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One way to view ‘equitable pedagogy’ is through an opportunity to learn (OTL) lens, meaning that regardless of race, class, or culture, a student has access to rigorous and meaningful content, as well as appropriate resources and instruction necessary to learn and demonstrate understanding of that content. Assessment holds a unique position in the classroom in that it can both uncover whether inequitable conditions exist (i.e., performance gaps, denied OTL) and provide an OTL by mediating communication between teacher and students regarding learning progress and what is important to learn. Nevertheless, individuals entering teacher education programs often hold deficit views toward marginalized students, such as Language Minorities (LMs), believe that assessment strictly serves to evaluate learning, and do not do consider how language and culture influence student thinking–views supplanting assessment’s role at supporting an equitable pedagogy for LMs. Through surveys, interviews, program artifacts, and classroom observation, I report on a case study of one pre-service physics teacher, Dean, to depict how his expertise at assessing science did evolve throughout his yearlong teacher education program in terms of (a) becoming more knowledgeable of the role of language and (b) developing a belief in incorporating ‘discourse’ while assessing science. Within the case study, I analyze one particular episode from Dean’s teaching practicum to highlight remaining challenges for pre-service teachers to integrate science and language in classroom assessment—namely, interpreting students’ use of language along with their understanding of core science ideas. The findings underscore the need for connecting language and equity issues to content-area assessment in teacher preparation. Full article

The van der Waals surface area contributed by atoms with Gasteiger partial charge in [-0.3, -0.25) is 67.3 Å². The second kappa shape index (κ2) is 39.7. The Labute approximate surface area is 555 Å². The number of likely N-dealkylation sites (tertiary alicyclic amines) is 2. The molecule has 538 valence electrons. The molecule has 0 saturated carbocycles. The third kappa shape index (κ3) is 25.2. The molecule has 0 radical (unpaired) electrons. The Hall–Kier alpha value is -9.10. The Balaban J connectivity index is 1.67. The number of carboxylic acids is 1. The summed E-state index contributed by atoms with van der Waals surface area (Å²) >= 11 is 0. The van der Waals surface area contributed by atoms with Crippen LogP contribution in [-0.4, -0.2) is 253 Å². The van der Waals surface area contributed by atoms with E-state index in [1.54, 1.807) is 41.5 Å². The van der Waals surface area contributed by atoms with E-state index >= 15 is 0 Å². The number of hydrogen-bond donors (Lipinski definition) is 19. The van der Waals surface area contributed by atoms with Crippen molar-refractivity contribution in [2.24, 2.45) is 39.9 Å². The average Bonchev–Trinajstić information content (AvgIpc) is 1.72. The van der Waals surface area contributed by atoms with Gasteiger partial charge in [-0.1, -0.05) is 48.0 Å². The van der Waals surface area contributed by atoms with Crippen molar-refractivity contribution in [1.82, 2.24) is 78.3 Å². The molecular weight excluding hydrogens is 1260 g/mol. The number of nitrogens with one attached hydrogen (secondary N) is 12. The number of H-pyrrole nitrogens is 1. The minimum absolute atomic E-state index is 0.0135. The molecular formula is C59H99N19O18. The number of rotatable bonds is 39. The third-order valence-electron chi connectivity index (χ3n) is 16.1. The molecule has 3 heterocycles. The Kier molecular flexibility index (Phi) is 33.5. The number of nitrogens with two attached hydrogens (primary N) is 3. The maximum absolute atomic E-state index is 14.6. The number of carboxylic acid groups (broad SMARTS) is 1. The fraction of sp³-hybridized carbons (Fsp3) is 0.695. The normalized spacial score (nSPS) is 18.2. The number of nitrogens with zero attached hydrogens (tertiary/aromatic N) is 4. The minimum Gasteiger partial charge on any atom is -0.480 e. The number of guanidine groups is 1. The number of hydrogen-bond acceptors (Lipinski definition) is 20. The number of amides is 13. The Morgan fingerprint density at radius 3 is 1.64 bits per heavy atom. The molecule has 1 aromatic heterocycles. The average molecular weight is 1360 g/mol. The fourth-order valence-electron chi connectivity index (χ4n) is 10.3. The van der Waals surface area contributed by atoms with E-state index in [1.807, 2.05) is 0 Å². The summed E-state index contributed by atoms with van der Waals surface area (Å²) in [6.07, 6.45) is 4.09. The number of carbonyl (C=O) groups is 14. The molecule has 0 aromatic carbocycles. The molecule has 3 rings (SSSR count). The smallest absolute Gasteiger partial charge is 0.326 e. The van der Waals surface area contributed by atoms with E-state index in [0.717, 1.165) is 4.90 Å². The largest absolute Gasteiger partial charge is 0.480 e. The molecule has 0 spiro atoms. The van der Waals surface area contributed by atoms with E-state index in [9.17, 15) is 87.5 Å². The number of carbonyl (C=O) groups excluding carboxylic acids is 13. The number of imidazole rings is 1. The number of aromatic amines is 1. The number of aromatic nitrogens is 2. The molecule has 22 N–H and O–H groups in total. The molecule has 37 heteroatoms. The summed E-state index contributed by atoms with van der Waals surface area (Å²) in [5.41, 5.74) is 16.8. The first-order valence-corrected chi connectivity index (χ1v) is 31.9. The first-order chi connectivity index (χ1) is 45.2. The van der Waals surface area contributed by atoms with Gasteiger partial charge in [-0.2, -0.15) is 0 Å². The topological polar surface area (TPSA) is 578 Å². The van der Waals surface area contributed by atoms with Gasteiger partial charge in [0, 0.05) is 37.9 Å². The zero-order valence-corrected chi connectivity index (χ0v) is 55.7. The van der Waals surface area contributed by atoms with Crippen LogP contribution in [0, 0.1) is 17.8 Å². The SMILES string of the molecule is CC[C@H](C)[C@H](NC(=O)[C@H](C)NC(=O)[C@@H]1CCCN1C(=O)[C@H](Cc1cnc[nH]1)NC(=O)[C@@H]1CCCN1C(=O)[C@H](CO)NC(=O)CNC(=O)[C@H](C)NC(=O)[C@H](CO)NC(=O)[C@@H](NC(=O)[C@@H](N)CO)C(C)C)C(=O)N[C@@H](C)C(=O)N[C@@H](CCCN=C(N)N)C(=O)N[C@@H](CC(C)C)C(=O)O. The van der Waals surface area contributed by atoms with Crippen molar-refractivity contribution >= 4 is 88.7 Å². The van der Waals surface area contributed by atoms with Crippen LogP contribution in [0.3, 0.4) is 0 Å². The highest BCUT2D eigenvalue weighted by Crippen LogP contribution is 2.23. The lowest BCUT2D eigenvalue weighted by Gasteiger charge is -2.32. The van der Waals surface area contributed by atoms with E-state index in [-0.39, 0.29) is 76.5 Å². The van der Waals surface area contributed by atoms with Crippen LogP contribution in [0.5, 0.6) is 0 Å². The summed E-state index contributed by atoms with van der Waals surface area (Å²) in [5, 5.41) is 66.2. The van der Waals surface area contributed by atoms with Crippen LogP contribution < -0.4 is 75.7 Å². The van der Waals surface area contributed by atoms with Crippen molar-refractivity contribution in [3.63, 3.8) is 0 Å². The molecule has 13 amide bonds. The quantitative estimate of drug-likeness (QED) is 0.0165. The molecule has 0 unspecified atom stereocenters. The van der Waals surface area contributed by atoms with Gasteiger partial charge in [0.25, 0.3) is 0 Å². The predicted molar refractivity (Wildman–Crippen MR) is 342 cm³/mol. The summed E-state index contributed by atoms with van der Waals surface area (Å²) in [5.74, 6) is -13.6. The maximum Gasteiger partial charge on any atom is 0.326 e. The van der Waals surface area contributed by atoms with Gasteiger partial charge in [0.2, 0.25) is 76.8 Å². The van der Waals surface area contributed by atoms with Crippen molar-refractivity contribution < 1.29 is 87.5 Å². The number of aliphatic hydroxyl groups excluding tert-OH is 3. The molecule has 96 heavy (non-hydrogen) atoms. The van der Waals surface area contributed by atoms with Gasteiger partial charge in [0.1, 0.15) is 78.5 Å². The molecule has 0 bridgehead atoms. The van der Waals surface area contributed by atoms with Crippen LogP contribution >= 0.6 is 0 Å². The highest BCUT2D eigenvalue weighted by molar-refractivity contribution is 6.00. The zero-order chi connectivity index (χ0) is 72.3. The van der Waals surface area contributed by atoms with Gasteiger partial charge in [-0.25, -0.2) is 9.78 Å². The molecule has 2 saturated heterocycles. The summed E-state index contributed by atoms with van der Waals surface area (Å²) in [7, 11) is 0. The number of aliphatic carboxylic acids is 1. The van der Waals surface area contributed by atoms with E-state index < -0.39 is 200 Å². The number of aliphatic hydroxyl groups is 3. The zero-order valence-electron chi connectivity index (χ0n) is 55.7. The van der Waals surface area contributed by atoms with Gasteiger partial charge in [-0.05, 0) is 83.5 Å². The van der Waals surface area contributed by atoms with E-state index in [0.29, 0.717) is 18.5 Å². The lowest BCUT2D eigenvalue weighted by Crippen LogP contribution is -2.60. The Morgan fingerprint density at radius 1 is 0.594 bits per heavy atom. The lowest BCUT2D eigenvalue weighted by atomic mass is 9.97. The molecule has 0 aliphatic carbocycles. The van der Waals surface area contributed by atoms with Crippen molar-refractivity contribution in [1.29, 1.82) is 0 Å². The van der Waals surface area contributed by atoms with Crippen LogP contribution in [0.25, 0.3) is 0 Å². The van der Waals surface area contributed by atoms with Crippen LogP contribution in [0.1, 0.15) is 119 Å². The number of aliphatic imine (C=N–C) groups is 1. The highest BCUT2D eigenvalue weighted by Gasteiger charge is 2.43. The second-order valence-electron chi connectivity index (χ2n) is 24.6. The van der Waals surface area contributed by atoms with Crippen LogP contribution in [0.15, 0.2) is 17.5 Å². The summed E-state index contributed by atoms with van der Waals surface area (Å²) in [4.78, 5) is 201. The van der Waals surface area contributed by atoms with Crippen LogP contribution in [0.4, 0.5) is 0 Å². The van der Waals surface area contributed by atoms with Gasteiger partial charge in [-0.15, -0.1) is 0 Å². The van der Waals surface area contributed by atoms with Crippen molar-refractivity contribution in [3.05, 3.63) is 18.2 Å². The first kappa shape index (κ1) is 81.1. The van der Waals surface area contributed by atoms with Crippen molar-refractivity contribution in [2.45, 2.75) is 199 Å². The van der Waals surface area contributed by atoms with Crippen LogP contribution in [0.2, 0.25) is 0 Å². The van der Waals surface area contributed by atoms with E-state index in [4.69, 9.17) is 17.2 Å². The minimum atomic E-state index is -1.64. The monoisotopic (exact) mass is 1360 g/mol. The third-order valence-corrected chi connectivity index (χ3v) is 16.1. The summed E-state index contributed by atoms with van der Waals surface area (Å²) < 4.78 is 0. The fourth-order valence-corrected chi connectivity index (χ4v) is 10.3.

(This article belongs to the Special Issue The Role of Assessment in Supporting an Equitable Pedagogy)
Open AccessArticle Learning in Social Networks: Rationale and Ideas for Its Implementation in Higher Education
Educ. Sci. 2013, 3(3), 314-325; doi:10.3390/educsci3030314
Received: 31 January 2013 / Revised: 7 June 2013 / Accepted: 11 July 2013 / Published: 22 July 2013
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Abstract
The internet has fast become a prevalent medium for collaboration between people and social networks, in particular, have gained vast popularity and relevance over the past few years. Within this framework, our paper will analyse the role played by social networks in current teaching practices.
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The internet has fast become a prevalent medium for collaboration between people and social networks, in particular, have gained vast popularity and relevance over the past few years. Within this framework, our paper will analyse the role played by social networks in current teaching practices. Specifically, we focus on the principles guiding the design of study activities which use social networks and we relate concrete experiences that show how they contribute to improving teaching and learning within a university environment. Full article
(This article belongs to the Special Issue Learning Technologies and Interactive Designs)
Open AccessArticle “Which Child Left Behind”: Historical Issues Regarding Equity in Science Assessment
Educ. Sci. 2013, 3(3), 326-343; doi:10.3390/educsci3030326
Received: 22 April 2013 / Revised: 24 July 2013 / Accepted: 24 July 2013 / Published: 7 August 2013
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Abstract
Assessment of learning plays a dominant role in formal education in the forms of determining features of curriculum that are emphasized, pedagogic methods that teachers use with their students, and parents’ and employers’ understanding of how well students have performed. A common perception
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Assessment of learning plays a dominant role in formal education in the forms of determining features of curriculum that are emphasized, pedagogic methods that teachers use with their students, and parents’ and employers’ understanding of how well students have performed. A common perception is that fair assessment applies the same mode of assessment and content focus for all students—the approach of assessments in international comparative studies of science achievement. This article examines research evidence demonstrating that the act of assessment is not neutral—different forms of assessment advantage or disadvantage groups of students on the basis of family backgrounds, gender, race, or disability. Assessment that implicitly or explicitly captures the social capital of the child serves to consolidate, not address, educational equity. The article provides an overview of ways that science curriculum focus and assessment can introduce bias in the identification of student achievement. It examines the effect of changes to curriculum and assessment approaches in science, and relationships between assessment of science and the cultural context of the student. Recommendations are provided for science–assessment research to address bias for different groups of students. Full article